1966 TOPPS KEN BOYER
When I was in grade school, I read every sports biography I could get my hands on. Our school library had “Ken Boyer: Guardian of the Hot Corner,” and I became the third person in my house to check out the book from PS 1. Because their brothers seemingly had a monopoly on checking out this book, even my sisters knew who Boyer was. Anyway, the book also had an additional moniker – the Complete Life Story of Baseball’s “Most Valuable Player.” Which seemed odd to me as a kid, since it was written while he was still alive, being published in 1965. What seems even odder today is that this book fetches as much as $125 online. Now I need to go back and see if it’s still in the PS 1 collection.
As you internet sleuths have figured out by now, today’s Card of the Week entry focuses on Boyer’s 1966 card, featuring him in full Mets uniform. That was a pretty impressive feat, as he was traded following the 1965 season. The photos on Topps cards were usually a year behind. And the two guys who went to the Cardinals did not get such royal treatment.
In his 1966 Topps card, Al Jackson is shown capless, wearing a road Mets uniform with the blue collar of the sweatsuit that players wore to lose weight being clearly visible. And Charlie Smith, whose 1964 card show him in a complete White Sox uniform – including cap – with METS blaring at the top, got his second card in three years wearing a uniform other than the one for the team he was allegedly playing for in the ’66 set. He’s capless in the ’66 card but clearly wearing a Mets home uniform top, one not even airbrushed red for Cardinals colors.
Jackson’s card was understandable, given it was a card from the third series. But both Boyer and Smith were fifth-series cards. It seems you make a little more effort to get the uniform right for an MVP from two years ago.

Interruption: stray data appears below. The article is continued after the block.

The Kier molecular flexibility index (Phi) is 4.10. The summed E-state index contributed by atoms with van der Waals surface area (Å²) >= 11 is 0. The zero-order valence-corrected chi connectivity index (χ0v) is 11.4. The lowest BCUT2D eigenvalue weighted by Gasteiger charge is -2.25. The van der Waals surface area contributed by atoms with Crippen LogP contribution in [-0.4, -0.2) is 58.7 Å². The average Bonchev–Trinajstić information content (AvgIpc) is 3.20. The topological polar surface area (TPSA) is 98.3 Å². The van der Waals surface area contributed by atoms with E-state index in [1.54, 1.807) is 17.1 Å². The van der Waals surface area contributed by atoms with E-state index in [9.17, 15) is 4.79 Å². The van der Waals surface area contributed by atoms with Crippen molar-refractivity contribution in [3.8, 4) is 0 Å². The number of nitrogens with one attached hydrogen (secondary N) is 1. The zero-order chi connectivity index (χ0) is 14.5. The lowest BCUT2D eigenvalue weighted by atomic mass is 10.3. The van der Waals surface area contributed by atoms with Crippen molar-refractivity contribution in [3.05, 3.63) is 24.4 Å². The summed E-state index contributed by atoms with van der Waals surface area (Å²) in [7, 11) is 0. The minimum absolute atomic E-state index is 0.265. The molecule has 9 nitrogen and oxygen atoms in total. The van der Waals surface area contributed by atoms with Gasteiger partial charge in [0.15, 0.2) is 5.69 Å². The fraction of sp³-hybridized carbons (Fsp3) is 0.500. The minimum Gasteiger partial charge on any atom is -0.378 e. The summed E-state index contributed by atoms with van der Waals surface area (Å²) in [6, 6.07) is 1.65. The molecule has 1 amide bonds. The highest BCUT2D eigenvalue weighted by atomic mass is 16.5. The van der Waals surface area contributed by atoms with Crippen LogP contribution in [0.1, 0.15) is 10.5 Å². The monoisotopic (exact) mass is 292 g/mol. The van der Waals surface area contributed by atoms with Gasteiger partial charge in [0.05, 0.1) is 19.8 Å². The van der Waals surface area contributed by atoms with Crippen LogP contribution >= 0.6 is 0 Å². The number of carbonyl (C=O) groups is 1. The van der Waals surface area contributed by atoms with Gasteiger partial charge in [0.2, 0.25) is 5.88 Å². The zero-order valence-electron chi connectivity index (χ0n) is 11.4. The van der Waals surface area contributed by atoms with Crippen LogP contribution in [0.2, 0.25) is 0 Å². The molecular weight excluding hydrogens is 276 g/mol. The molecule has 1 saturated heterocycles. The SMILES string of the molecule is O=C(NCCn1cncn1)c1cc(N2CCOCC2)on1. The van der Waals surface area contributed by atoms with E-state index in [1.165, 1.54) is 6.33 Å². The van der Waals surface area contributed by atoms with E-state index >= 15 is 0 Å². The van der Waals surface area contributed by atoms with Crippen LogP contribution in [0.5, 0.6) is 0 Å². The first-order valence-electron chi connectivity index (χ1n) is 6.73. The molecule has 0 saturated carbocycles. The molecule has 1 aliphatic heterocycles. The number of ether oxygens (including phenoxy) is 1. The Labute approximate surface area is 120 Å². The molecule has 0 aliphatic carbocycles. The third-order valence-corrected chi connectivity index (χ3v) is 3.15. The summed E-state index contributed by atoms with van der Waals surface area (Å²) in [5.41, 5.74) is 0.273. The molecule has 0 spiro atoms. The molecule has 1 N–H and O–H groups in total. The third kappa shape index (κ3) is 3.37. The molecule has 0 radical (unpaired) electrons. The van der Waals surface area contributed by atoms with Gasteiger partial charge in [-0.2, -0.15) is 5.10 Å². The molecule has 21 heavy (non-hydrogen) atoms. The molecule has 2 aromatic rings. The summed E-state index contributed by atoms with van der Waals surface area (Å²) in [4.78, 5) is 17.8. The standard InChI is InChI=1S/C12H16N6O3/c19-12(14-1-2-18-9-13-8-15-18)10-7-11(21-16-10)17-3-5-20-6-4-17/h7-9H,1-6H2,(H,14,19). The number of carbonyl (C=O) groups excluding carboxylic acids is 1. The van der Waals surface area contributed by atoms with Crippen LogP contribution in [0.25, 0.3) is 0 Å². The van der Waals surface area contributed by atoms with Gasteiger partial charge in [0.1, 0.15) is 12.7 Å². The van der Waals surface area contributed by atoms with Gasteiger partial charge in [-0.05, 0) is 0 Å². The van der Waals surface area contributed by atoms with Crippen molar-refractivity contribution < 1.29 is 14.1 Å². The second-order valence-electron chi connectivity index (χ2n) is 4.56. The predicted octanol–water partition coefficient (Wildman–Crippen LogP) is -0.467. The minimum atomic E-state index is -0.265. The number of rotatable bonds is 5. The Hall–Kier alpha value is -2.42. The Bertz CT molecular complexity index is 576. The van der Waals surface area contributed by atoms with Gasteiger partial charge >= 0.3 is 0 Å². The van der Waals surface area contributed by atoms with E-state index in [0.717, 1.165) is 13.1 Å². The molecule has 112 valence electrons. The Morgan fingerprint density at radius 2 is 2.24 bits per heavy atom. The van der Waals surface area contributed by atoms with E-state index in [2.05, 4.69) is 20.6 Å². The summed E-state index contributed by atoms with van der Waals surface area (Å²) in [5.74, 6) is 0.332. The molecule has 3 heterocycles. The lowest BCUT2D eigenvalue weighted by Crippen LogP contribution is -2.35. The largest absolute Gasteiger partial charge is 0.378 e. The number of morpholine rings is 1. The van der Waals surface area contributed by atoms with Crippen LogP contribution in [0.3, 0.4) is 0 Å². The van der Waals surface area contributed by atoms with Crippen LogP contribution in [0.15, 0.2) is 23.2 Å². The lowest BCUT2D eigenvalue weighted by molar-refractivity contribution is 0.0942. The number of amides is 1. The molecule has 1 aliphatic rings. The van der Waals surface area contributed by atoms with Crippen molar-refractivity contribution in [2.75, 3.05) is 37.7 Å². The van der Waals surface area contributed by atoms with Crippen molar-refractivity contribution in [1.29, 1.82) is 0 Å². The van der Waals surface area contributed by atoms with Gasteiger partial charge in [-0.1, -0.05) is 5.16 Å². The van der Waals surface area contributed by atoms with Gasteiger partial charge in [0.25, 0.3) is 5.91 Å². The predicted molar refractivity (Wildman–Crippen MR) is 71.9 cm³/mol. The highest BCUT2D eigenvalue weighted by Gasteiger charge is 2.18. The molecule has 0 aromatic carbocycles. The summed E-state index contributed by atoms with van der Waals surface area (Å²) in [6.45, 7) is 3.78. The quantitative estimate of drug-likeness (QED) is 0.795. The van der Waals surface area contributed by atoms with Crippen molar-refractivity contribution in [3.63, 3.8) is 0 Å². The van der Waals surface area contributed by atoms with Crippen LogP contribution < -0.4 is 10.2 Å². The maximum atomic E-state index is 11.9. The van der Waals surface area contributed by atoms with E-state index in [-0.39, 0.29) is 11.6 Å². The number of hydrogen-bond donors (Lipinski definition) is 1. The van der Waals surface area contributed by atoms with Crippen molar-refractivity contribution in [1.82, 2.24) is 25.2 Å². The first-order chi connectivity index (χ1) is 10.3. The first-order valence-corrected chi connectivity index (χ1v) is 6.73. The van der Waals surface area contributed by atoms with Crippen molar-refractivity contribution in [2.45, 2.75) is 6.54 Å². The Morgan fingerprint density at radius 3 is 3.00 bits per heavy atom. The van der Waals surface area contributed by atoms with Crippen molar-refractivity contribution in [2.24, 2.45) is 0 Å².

And speaking of MVP, it’s a little bit remarkable that Boyer went from MVP in 1964 to the last-place Mets in 1966. Even Zoilo Versalles – whose biography was also read from that awesome PS 1 library – stayed with the Twins for two years after winning his MVP Award in 1965. So what gives with Boyer being given his walking papers?
The site RetroSimba has a nice breakdown as to the why of the deal. As Mets fans, you probably know this came after the club got Bing Devine to help run the organization. Coming from the Cardinals, it’s little surprise that he was after Boyer. The article said that same Jackson-Smith package was being discussed with the Angels for Jose Cardenal, while the Cardinals were shopping Boyer to the Astros. The Cardinals thought Boyer was in decline and they wanted Jackson as a LHP in case future Met Ray Sadecki didn’t bounce back from his down season in 1965.
Boyer went from a 130 OPS+ in ’64 to a 91 mark in ’65, so it’s easy to see why the Cardinals felt it was time to move on. Boyer did bounce back some in ’66 with the Mets, posting a 101 OPS+ and he led the Mets in both RBIs (61) and doubles (28). It was more of the same in ’67, as Boyer had a 100 OPS+ before being dealt mid-season to the White Sox in the J.C. Martin deal.
It appears Topps had no interest in giving Boyer special treatment again, as his 1968 card shows him capless wearing a road Mets uniform. Of course, this was the time period where the Players’ Union was trying to get a better deal from Topps. They were encouraging players to refuse to pose for pictures with the Topps’ photographers, forcing them to use older-than-normal pictures for the players who went along with the boycott. It was more of an issue in the 1969 set but it was also a factor in 1968, too.
The ’68 Martin was also a capless card.
You can only see the “4” in Boyer’s ’66 card but he wore #14 as a Met, the same number he wore with the Cardinals. St, Louis retired Boyer’s #14 in 1984. The Mets retired #14, too, as no player wore that number after Boyer. But it’s not for anything Boyer did with the Mets. Rather, it was for Gil Hodges, who wore the number 14 both when he played for the Mets in 1962-63 and when he came back to manage them, starting in 1968.
7 comments on “Mets Card of the Week: 1966 Ken Boyer”
Love the card. 66-69 were my favorite Topps cards. I started collecting in 1968. I am trying to build the 69 set. I have probably 70% of the cards.
Did you ever send me your wantlists?
I need to make a list of numbers that I need. May so so this weekend.
His brother Clete Boyer was with the Yankees for most of the 1966 season. I wonder if that is the only time 2 brothers have played major league ball in the same city at the same time but for different teams?
I thought the Alou brothers did it in NY but Felipe was with the Yankees in ’73 while Jesus didn’t come to the Mets in ’75.
But the Aspromontes did it. Ken was with the Angels in 1961 while Bob was with the Dodgers.
Bob Meusel played for the Yankees and Irish Meusel played for the Giants at the same time in the 1920s.
All 3 of the Alou brothers played for the Giants in 1963 and started one game together in the outfield. Ken Boyer was one o my favorite players and I love that 1966 card.